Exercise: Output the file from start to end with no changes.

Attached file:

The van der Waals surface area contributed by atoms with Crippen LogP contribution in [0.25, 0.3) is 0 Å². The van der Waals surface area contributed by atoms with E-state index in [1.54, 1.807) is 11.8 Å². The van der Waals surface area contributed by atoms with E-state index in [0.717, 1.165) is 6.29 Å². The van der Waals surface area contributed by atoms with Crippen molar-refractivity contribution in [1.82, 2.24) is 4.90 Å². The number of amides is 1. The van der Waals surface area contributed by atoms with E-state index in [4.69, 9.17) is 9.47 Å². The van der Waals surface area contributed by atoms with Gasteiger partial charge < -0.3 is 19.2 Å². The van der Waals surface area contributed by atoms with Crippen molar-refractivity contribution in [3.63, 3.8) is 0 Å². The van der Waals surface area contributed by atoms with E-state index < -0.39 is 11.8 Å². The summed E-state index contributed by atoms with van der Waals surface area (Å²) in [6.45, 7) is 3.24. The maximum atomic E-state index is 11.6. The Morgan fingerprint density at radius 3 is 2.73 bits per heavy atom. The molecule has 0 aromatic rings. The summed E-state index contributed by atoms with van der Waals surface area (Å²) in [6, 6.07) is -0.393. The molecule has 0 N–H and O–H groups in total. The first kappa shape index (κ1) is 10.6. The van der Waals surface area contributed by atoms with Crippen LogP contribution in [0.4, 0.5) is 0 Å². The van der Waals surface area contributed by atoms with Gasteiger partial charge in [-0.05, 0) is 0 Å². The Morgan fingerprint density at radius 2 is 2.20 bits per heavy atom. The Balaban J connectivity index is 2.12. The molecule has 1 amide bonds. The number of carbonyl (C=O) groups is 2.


The van der Waals surface area contributed by atoms with Crippen LogP contribution in [0.25, 0.3) is 0 Å². The van der Waals surface area contributed by atoms with E-state index in [1.54, 1.807) is 11.8 Å². The van der Waals surface area contributed by atoms with E-state index in [0.717, 1.165) is 6.29 Å². The van der Waals surface area contributed by atoms with Crippen molar-refractivity contribution in [1.82, 2.24) is 4.90 Å². The number of amides is 1. The van der Waals surface area contributed by atoms with E-state index in [4.69, 9.17) is 9.47 Å². The van der Waals surface area contributed by atoms with Gasteiger partial charge < -0.3 is 19.2 Å². The van der Waals surface area contributed by atoms with Crippen molar-refractivity contribution in [3.63, 3.8) is 0 Å². The van der Waals surface area contributed by atoms with E-state index < -0.39 is 11.8 Å². The summed E-state index contributed by atoms with van der Waals surface area (Å²) in [6.45, 7) is 3.24. The maximum atomic E-state index is 11.6. The Morgan fingerprint density at radius 3 is 2.73 bits per heavy atom. The molecule has 0 aromatic rings. The summed E-state index contributed by atoms with van der Waals surface area (Å²) in [6, 6.07) is -0.393. The molecule has 0 N–H and O–H groups in total. The first kappa shape index (κ1) is 10.6. The van der Waals surface area contributed by atoms with Crippen LogP contribution in [0.4, 0.5) is 0 Å². The van der Waals surface area contributed by atoms with Gasteiger partial charge in [-0.05, 0) is 0 Å². The Morgan fingerprint density at radius 2 is 2.20 bits per heavy atom. The Balaban J connectivity index is 2.12. The molecule has 1 amide bonds. The number of carbonyl (C=O) groups is 2.